Normally, we here at AVSIM, do not review books or movies, but the nature of this DVD film is something I believe would be of great interest to those individuals that are active “bush pilot” flight simmers. Combine this with the fact that the producer/director of this 89 minute film is also very involved with the development side of Flight Simulator for Microsoft, so I felt it quite appropriate to publish a review of his film.
Real world bush flying began in the mid 1920s, in Canada, and in the beginning bush flying was a matter of necessity rather than just for the sake of flying into difficult airstrips or for the purpose of getting to that out of way fishing spot or hunting lodge. Today, most bush flying (commercial and personal) is intended at finding a remote location for camping, fishing, or hunting, and usually most immediately think of Alaska or Canada when it comes to bush flying, not realizing that bush flying is also common place in many isolated areas of the Western United States, all within the lower 48.
Kevin Griffin’s in-laws are all accomplished bush pilots and Kevin himself has had extensive experience at this type of flying, including the fact that he has owned a Maule (a 1985 MX-7-235B model) for several years now.
Currently, Kevin has fired up his own personal website, “Griffin Studios”, where apparently he intends on producing a series of videos (DVDs) featuring productions centered on real-world flight. His first (an currently only) DVD release is “Idaho Exposed”, which is a guided tour of 12 back country airstrips, all located in the Frank Church River of No Return Wilderness Area (Central Idaho) and these airstrips truly define the idea of “difficult” airstrips to fly in to, even for an experienced pilot.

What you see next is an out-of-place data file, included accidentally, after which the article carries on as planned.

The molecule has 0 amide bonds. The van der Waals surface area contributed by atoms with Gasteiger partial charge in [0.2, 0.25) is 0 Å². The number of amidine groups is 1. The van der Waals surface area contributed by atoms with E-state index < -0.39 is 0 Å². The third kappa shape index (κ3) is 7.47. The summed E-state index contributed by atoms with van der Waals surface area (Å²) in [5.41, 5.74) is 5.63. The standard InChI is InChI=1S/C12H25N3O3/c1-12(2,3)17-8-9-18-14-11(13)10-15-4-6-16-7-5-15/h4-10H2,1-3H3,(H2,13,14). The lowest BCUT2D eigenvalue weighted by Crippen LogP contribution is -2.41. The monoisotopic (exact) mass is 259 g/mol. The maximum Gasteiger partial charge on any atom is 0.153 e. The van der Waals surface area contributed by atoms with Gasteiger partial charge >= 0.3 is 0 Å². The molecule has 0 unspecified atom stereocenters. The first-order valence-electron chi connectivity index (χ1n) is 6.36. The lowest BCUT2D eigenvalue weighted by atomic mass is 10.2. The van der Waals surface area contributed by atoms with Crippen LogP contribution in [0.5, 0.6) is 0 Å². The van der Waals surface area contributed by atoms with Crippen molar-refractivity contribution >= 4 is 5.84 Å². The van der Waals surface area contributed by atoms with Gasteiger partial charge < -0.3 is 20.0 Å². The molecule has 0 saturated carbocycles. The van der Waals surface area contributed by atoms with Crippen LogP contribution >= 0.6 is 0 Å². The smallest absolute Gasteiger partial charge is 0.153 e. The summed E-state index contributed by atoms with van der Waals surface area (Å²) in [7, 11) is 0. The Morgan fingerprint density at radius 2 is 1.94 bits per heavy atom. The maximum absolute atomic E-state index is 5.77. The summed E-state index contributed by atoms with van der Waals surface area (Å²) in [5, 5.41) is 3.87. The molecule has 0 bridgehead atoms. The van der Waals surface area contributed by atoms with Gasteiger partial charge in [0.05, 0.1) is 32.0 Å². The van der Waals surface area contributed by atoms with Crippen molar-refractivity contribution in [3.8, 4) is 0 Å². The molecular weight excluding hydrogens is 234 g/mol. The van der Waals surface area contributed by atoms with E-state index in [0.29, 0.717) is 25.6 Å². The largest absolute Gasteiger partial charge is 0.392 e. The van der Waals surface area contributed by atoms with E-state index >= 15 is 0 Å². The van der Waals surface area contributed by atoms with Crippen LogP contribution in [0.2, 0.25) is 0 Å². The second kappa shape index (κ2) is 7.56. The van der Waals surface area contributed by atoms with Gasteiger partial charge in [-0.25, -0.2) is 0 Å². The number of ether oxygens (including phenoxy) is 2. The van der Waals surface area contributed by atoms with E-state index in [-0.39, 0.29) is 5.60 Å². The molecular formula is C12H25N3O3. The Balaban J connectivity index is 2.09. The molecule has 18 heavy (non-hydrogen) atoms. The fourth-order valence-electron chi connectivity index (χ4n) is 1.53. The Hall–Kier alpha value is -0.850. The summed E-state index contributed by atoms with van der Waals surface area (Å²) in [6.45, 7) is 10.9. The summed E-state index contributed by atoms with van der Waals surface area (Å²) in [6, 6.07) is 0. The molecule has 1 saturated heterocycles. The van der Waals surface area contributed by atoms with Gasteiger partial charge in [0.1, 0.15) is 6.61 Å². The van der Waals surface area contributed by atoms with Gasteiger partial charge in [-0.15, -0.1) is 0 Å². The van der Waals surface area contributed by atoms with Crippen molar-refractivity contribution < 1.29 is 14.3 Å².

With Kevin operating the camera, and shooting from the right-hand seat, this film gives you the opportunity to ride along with an accomplished Idaho bush pilot, Herb Millhorn, and his trusty tail-dragger, a Cessna 185 Skywagon.
With his unique monotone voice, Herb (Millhorn) narrates the entire video and Herb has a very noticeable western accent, right along with that slow drawl common among the back woods fliers I’ve personally met, including my own father (when he was alive). Herb states in the beginning, he is not a flight instructor, and this DVD is not intended as an instructional video, in any shape or form, and is merely a tour video that gives you some idea of what to expect, if you ever plan on flying into these remote strips. In addition to explaining his approach to each of these airstrips, he also points out the features associated with those strips, which include a hiking trail, campground, lodge, or restaurant nearby, once you’ve landed. I thought it interesting that one of the strips even had available free limousine service from the airfield to the local lodge, though Herb does point out the lack of air conditioning.
The airstrips that Kevin and Herb fly into (12), are all strung along either the main or middle forks of the Salmon river, and under spring or summer conditions it is obvious this includes some of the most picturesque areas of the western United States. The only unfortunate situation is that the damage incurred, over a surprisingly large area, from the massive 2000 forest fire that swept through this area, is quite visible, though there are strong signs the area is recovering from that fire. In one part of the video, Herb even shows the effects from the high winds created by the 2000 firestorm, winds that actually moved a very heavy & large footbridge several feet downwind.